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January 21, 2014 - Cloud streets in the Sea of Japan and Yellow Sea
Cloud streets in the Sea of Japan and Yellow Sea Image used for Spacing Purposes
Satellite: Terra
Date Acquired: 1/9/2014
Resolutions: 1km (1.7 MB)
500m (6.2 MB)
250m (14.7 MB)
Bands Used: 1,4,3
Credit: Jeff Schmaltz
MODIS Land Rapid Response Team,
NASA GSFC

Bitterly cold winter weather in eastern Asia set the stage for a spectacular cloud show over the Yellow Sea and Sea of Japan in early January, 2014. The Moderate Resolution Imaging Spectroradiometer (MODIS) aboard NASAs Terra satellite captured this true-color image of the event on January 9.

Cloud streets are long parallel bands of cumulus clouds, which generally align with the prevailing wind. They form when cold air blows over warmer waters, and a warmer air layer (a temperature inversion) rests over the top of both. The comparatively warm water gives up heat and moisture to the cold air above, and columns of heated air called thermals naturally rise through the atmosphere. The temperature inversion acts like a lid. When the rising thermals hit it, they roll over and loop back on themselves, creating parallel cylinders of rotating air. As this happens, the moisture cools and condenses into flat-bottomed, fluffy-topped cumulus clouds that line up parallel to the direction if the prevailing winds.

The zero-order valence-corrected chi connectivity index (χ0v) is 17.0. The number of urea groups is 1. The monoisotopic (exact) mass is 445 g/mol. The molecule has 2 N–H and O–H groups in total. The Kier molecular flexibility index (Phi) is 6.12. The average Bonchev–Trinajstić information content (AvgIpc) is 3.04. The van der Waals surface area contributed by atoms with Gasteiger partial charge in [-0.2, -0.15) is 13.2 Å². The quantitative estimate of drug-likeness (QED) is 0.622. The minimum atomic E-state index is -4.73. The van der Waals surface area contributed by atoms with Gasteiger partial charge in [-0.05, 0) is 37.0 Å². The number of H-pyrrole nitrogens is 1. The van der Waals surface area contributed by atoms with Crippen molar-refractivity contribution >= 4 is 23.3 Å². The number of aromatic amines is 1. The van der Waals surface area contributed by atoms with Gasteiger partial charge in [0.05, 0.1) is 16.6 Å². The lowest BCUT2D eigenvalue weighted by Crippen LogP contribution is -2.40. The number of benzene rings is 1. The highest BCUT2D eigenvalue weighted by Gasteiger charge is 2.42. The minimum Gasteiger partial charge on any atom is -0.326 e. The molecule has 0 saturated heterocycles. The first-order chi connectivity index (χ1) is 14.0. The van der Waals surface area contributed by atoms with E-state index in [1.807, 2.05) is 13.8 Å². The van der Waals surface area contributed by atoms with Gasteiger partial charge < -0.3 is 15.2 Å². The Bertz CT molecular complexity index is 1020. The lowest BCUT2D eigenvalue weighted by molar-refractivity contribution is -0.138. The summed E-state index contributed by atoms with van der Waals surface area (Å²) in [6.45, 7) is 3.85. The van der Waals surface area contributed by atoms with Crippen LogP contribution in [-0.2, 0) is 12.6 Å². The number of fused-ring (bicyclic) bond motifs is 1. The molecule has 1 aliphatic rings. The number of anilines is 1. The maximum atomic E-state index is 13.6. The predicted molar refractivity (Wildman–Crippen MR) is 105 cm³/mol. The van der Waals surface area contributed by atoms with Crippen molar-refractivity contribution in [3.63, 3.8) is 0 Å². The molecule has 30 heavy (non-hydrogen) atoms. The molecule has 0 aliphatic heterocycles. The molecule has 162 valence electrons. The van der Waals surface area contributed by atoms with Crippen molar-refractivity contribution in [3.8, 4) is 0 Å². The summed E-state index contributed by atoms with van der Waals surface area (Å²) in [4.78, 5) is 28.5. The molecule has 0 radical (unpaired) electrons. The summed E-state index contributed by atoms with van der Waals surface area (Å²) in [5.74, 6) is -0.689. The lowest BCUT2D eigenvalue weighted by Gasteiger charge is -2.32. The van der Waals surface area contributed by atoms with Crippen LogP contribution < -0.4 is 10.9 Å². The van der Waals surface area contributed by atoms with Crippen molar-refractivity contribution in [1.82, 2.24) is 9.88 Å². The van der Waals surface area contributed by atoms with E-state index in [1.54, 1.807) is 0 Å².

On January 9 snow covered northeastern China, southeastern Russia, and North Korea. South Korea was cold, but only spotted with snow. Winds blew from the northwest, bringing cold air over the Yellow Sea (south) and the Sea of Japan (north), and creating a long band of cloud streets. On that day, the high temperature in Vladivostok, Russia was 10F (-12C) and the low was -7F (-21C).

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